You’ve all heard of G-Sync and how it gives a smoother gaming experience, but it is commonly misunderstood how exactly it does so. There is more to a smooth gaming experience than just a high frame rate. In an ideal world, a graphics card and monitor would work in perfect harmony, with each frame being displayed by the screen as soon as it is ready from the graphics card. Unfortunately, that isn’t necessarily how things work. In fact, most of the time things don’t work that way at all. Before we can explain what G-Sync is, we need to understand the process of displaying motion graphics on a monitor, which is what most of this article will be about. Let’s dive in and take a closer look.

Most monitors sold today have a refresh rate of 60Hz, meaning that they update 60 times per second, or once every 16.67 milliseconds. Gaming monitors often have refresh rates of between 120Hz (one refresh every 8.33 milliseconds) and 240Hz (one refresh every 4.17 milliseconds). A powerful graphics card might be able to surpass these figures, but the number of frames drawn per second doesn’t completely correlate to the perceived smoothness of the game.

If we take a hypothetical situation where a graphics card renders 50 frames per second and each is drawn 20 milliseconds apart, we will have a perceived 50 frames per second. If, however, the first 49 frames would be drawn 1 millisecond apart followed by a 950 millisecond delay before the 50th frame we would have a perceived frame rate of just a single frame per second. In order for the motion to be perceived smoothly, each frame has to be, for the most part, evenly spaced as per the first example.

With v-sync (vertical sync) enabled, the graphics card will not send a frame to the monitor until it is ready to display the next image, limiting the frame rate to the refresh rate of the monitor. Using a 60Hz screen, the graphics card would have to have a new frame ready every 16.67 milliseconds, which is quite easy to do with a static scene. In the heat of gaming everything is dynamically changing. The likes of explosions, splashes, physics effects and more mean that some frames are more complex than others, and therefore take a longer time to render.

With v-sync enabled the graphics card will wait for the monitor’s next refresh before sending the frame to the display.

As such, the frame timing might be more akin to 16 milliseconds for the first frame (displayed after 16.67 milliseconds), 14 milliseconds for the second (again displayed after 16.67 milliseconds), 18 for the next (but too late to be displayed by the monitor), 15 for the fourth (displayed after 16.67 milliseconds), and so on. That third frame taking more than 16.67 milliseconds means that the monitor doesn’t receive a new image for the frame and will repeat it, dropping the fourth frame to the time that the fifth frame should be displayed. This results in stuttering, which is very perceivable to the human eye.

When the monitor is performing a refresh but the graphics card doesn’t yet have the next frame available, the monitor will display the frame a second time and delay the following frame by one full refresh. This results in stuttering.

The alternative is to disable v-sync, in which case the graphics card will push the frame to the monitor as soon as it has been rendered. If the next frame is pushed before the monitor is ready for its next refresh, the monitor will display the top portion of the first frame and the bottom of the second simultaneously, which results in screen tearing. This is seen as a vertical tear line which becomes very prominent with fast paced action.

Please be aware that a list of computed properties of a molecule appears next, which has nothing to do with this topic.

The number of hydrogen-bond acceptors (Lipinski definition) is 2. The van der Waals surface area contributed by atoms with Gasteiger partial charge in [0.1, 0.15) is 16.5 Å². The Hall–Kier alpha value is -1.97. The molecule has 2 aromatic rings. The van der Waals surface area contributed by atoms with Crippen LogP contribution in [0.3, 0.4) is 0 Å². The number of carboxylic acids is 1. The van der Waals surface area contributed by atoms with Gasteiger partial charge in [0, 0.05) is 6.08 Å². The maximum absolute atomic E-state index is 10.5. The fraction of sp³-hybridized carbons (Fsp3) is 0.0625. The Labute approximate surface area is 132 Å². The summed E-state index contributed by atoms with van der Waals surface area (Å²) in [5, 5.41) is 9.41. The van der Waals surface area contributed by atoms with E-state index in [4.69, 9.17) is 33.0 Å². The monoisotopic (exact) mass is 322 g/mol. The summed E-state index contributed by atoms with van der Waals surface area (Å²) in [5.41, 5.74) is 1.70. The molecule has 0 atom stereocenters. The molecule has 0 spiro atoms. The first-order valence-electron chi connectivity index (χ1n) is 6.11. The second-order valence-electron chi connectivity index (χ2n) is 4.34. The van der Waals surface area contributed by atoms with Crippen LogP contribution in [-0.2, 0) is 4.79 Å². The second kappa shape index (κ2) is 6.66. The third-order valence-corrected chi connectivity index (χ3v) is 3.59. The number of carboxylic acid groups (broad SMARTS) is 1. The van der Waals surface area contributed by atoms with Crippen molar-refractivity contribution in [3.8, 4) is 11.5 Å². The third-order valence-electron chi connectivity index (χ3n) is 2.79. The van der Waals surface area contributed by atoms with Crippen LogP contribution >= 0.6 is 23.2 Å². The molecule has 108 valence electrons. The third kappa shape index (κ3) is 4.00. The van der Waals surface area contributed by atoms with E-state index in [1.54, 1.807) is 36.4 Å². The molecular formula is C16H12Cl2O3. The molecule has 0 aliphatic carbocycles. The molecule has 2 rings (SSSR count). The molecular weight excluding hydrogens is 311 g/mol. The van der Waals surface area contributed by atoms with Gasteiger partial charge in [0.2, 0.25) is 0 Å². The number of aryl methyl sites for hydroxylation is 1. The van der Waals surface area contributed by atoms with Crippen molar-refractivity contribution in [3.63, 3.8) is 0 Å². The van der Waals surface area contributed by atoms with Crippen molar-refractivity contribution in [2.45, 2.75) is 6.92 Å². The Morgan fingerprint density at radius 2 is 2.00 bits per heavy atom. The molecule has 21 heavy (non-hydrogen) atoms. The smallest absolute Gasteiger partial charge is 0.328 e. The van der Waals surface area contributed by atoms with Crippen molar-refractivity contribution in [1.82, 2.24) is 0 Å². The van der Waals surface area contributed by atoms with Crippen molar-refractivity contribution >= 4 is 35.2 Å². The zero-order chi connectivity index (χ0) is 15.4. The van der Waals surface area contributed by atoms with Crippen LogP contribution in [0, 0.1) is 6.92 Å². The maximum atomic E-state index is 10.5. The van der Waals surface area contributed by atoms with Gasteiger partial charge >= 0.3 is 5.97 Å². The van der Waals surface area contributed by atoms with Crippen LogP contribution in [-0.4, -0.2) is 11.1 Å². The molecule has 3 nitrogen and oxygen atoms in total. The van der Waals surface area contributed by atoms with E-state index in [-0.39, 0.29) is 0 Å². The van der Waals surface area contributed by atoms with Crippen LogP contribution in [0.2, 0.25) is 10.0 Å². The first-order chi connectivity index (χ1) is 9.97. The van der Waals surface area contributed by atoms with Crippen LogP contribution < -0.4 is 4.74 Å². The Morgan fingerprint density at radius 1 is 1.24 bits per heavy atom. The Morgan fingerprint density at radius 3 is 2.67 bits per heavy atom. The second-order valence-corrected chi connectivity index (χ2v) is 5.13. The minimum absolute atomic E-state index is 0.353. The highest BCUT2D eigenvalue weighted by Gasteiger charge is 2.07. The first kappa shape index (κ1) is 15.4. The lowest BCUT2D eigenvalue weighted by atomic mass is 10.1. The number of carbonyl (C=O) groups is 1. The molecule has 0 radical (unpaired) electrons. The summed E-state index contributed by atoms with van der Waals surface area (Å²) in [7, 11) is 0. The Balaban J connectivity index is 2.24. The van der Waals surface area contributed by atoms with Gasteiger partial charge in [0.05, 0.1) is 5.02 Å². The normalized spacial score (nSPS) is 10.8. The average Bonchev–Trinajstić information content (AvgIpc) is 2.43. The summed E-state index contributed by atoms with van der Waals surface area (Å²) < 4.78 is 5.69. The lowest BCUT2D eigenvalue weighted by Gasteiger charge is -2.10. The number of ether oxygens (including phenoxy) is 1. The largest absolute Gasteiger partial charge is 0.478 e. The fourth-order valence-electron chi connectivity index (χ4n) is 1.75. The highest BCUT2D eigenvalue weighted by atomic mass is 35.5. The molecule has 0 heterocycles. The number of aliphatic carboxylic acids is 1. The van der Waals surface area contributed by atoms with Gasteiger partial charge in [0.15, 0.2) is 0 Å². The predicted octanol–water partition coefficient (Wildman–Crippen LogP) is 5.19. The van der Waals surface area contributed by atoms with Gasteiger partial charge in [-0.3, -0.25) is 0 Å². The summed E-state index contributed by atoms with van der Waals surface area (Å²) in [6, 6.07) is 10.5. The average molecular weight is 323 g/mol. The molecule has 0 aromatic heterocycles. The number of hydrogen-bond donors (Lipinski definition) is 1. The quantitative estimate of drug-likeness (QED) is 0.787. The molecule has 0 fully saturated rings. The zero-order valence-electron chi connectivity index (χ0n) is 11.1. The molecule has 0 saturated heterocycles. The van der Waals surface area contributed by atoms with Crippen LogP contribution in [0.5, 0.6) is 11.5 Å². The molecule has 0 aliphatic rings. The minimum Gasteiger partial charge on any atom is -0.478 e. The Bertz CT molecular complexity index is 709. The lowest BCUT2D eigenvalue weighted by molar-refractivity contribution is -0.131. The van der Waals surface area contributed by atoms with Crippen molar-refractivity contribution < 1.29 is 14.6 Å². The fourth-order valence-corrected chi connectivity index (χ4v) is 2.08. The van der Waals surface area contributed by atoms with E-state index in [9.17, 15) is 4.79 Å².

With v-sync disabled more than one frame can be displayed at a time, causing screen tearing.

NVIDIA was the first company to properly address this issue, by providing an in-house system board which replaces the scaler. AMD has a similar technology called FreeSync, and both technologies work in a similar fashion, but as we’re looking at G-Sync we’re going to be working with its specifics.

The G-SYNC system board developed by NVIDIA is the heart of the technology, allowing for smooth gameplay.

The G-SYNC system board replaces the scaler. It adds approximately $ 100 to the price of a monitor.

G-Sync works by monitoring how long a frame takes to render and then dynamically (and constantly on the fly) varying the refresh rate of the monitor between 30 frames per second (one frame every 33.33 milliseconds) and the maximum supported refresh rate of the monitor. This synchronization has to be supported by both the monitor, requiring the NVIDIA board, and the graphics card, which has to be a GeForce GTX 650 Ti or above.

If we take a moderately high refresh rate monitor, such as 144Hz, without any form of synchronization anything below 144 frames per second will result in stuttering and anything above will be result in screen tearing. With traditional v-sync, anything below 144 frames per second will still result in stuttering but anything above 144 frames per second will result in the frame rate being capped at 144. With G-Sync, anything between 30 and 144 frames per second will cause dynamic variations of the screen’s refresh rate in order to keep things as smooth as possible, and anything above 144 frames per second will be capped. This results in the best of both worlds.

In this isntance, G-SYNC is synchronizing the monitor’s refresh rate with the frame output of the graphics card for a smooth gaming experience.